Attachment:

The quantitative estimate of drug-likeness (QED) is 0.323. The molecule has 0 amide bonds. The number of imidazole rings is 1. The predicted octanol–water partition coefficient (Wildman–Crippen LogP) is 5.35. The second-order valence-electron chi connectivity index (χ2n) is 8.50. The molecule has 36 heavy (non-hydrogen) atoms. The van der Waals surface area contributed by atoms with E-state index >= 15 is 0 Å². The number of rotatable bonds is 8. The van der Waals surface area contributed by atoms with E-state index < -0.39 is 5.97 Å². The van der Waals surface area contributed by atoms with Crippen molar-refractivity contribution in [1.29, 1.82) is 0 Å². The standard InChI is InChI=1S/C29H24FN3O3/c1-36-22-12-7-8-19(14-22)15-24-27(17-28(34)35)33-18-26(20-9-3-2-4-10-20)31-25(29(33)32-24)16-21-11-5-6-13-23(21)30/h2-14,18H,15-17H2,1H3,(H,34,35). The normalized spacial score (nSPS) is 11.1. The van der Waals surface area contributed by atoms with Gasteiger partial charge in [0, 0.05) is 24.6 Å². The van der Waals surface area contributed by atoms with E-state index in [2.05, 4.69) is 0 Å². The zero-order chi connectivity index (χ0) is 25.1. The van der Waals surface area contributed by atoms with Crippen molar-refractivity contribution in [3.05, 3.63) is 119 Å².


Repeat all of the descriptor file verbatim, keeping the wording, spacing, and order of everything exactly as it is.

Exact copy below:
The quantitative estimate of drug-likeness (QED) is 0.323. The molecule has 0 amide bonds. The number of imidazole rings is 1. The predicted octanol–water partition coefficient (Wildman–Crippen LogP) is 5.35. The second-order valence-electron chi connectivity index (χ2n) is 8.50. The molecule has 36 heavy (non-hydrogen) atoms. The van der Waals surface area contributed by atoms with E-state index >= 15 is 0 Å². The number of rotatable bonds is 8. The van der Waals surface area contributed by atoms with E-state index < -0.39 is 5.97 Å². The van der Waals surface area contributed by atoms with Crippen molar-refractivity contribution in [1.29, 1.82) is 0 Å². The standard InChI is InChI=1S/C29H24FN3O3/c1-36-22-12-7-8-19(14-22)15-24-27(17-28(34)35)33-18-26(20-9-3-2-4-10-20)31-25(29(33)32-24)16-21-11-5-6-13-23(21)30/h2-14,18H,15-17H2,1H3,(H,34,35). The normalized spacial score (nSPS) is 11.1. The van der Waals surface area contributed by atoms with Gasteiger partial charge in [0, 0.05) is 24.6 Å². The van der Waals surface area contributed by atoms with E-state index in [2.05, 4.69) is 0 Å². The zero-order chi connectivity index (χ0) is 25.1. The van der Waals surface area contributed by atoms with Crippen molar-refractivity contribution in [3.05, 3.63) is 119 Å².